Originally Posted by Rattus;3903151;
It's long been one of my all time favorites. And, this season has been especially well written, thought provoking and well acted.
I'm sorry to see they're dumping it and keeping SVU. The latter has really gone downhill the past couple of years.
And, to add an L & O / LA is just ludicrous. New York City was always that silent character on L & O adding its own wonderful backdrop whether it be the seamy underbelly or the wealthy uppercrest denizens.
RIP, Law & Order, you will certainly be missed! :biglove
This article was from Slate Magazine way back in 2002--but definitely a fun read!
The secret vice of power women. - By Michael Kinsley - Slate MagazineQuote:
The Secret Vice of Power Women
By Michael KinsleyUpdated Thursday, Nov. 14, 2002, at 1:45 PM ET
(Note: In the marital relations system, the people are represented by two separate but equally important groups: the wives who watch Law & Order obsessively, and the husbands who don't. This is their story. Ka-chunk.)
Recently I got married, fairly late in life for that sort of thing, and have made astonishing discoveries. Most of these revelations turn out to be common knowledge. But one, I believe, has not been widely aired.
People's Exhibit A (my wife), Your Honor, is a formidable, intelligent woman with an important and challenging job and a full private life. (Also undeniable loveliness and charm, which are not strictly relevant to the present case.) She doesn't squander her time. And yet she spends many hours a week watching reruns of Law & Order—often back-to-back (the shows, that is).
It would be misleading to call her a fan. Law & Order, the long-running crime drama, is not just one of her favorite TV shows, or even her very favorite. Other than reruns of Law & Order, she has almost no interest in television at all. Specifically, she has no interest in any of the (to me) barely distinguishable Law & Order spinoffs and rip-offs (such as Law & Order: Special Victims Unit, Law & Order: Criminal Intent, Law & Order: Double-Entry Bookkeeping, CSI, CSI: Miami, Mayberry R.F.D. and so on.) She's not even interested in new episodes of Law & Order itself. She couldn't tell you what night it's on and has no view about what this country is coming to when a man like Fred Thompson can be plucked from the obscurity of the United States Senate and entrusted with the responsibility of running the prosecutor's office on Law & Order.
Nor does she care—or even, possibly, notice—whether it is Michael Moriarty or Sam Waterston who is being unvarnished in any episode she may be watching. Don't ask her whether the female assistant district attorney is the blonde or one of the brunettes. Don't attempt to amuse her by predicting what demographic category the judge will be from. ("They've had four black women in a row, so I'm thinking white man. No, I know, that's ridiculous, so I'll go with white woman—but in a wheelchair. Whaddya think, Honey? Honey?? Ouch, that hurt. OK, never mind.")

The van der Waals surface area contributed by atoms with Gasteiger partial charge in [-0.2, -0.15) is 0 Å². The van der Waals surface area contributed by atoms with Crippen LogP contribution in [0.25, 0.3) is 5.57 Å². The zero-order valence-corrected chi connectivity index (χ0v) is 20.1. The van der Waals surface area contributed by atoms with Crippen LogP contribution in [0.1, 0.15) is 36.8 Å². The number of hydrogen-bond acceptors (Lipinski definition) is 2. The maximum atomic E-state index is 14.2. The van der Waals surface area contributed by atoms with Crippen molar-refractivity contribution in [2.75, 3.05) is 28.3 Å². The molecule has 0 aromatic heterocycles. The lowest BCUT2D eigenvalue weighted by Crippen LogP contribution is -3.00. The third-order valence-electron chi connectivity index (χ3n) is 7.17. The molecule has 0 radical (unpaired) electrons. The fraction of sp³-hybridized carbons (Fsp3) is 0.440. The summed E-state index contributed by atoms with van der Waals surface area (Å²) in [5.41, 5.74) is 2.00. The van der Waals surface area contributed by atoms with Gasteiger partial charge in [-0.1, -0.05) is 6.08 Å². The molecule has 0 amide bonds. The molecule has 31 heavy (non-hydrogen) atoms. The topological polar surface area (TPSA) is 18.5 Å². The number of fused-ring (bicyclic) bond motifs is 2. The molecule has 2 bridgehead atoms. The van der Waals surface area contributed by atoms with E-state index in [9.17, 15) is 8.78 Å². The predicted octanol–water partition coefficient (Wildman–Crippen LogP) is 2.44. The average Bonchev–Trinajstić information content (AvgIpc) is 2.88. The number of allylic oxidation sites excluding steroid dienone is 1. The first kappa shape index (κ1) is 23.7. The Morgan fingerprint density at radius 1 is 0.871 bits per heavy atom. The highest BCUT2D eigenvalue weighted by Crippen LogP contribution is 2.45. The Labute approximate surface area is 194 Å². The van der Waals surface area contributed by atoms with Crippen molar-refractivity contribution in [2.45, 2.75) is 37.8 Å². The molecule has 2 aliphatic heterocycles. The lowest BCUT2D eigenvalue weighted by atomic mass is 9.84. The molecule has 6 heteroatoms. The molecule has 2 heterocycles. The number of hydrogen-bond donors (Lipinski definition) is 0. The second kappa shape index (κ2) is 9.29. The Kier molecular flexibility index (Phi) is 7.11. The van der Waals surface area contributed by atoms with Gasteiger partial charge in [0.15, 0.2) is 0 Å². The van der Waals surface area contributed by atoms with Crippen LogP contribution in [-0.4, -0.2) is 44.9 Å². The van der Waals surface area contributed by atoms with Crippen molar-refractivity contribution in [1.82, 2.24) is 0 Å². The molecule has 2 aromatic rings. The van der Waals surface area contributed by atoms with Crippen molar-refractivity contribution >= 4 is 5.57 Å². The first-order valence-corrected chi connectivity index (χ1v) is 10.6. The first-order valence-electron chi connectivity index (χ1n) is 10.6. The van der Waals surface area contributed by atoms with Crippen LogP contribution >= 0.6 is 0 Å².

Exhibit A and I assumed that this was our little secret. Perhaps it had to do with our weather here in Seattle, which affects some people oddly. Or too much coffee. But then we had a visitor from the East Coast who announced that his wife was about to become the TV critic of a major newspaper. "And the amazing thing," he added, "is that she never watches TV except for reruns of Law & Order."
Good grief. I began making discreet inquiries. My closest chum in Washington is a political columnist and TV pundit. I thought I knew her pretty well. Turns out that for years, on all those evenings when I assumed she was at parties to which I wasn't invited, she was at home watching reruns of Law & Order. The dean of a major business school poured out a similar confession, as did a senior editor at a newsmagazine. The girlfriend of one of my Slate colleagues. Half the women at the University of Texas (according to another Slate colleague, who may be exaggerating). Another Washingtonian, this one a teacher, though her husband says she is "drifting back to C-SPAN." Always women. Always high-powered. Always Law & Order. Always reruns. What on earth is going on?
It is not a cult, because a cult is communal. Sex and the City has a cult following: Women, especially, watch it together and/or discuss it the next day at work. New episodes are considered, on balance, a good thing. The obsession with Law & Order is something different. Far from discussing it with one another, women seem to watch it alone and may be unaware that anyone else shares the habit.
Exhibit A may be an extreme case. In a rare glimpse into this secret world, Molly Haskell wrote an essay last April for a local section of the New York Times in which she frankly and courageously labeled herself a Law & Order addict. But she claimed to discuss the show freely with other addicts. She also described her addiction as an essentially New York phenomenon, which suggests that even Haskell does not appreciate the full extent of the situation.
This would all be merely curious except for one ominous recent development. Law & Order reruns used to be scattered across the cable schedule like wildflowers. (Or weeds.) To catch them all, you needed to be able to play the remote control like Paderewski. More important, you had to control the remote control. Under these circumstances, only the smarter and more high-powered women were able to indulge this temptation. Now, though, TNT cable has exclusive rights to Law & Order reruns and, near as I can tell, runs them more or less all the time. That means Law & Order addiction is now available to all women with access to even basic cable.
This presumably is just the kind of chic new social problem the Democrats are being advised to rebuild their party around, now that George W. Bush has solved all the old ones. The new Democratic leader in Congress, Nancy Pelosi, is just the kind of dynamic, smart, take-charge person who can …
Uh-oh. Do you suppose …?
Thanks for posting that excellent article.
Looks like we're in great company, at least!!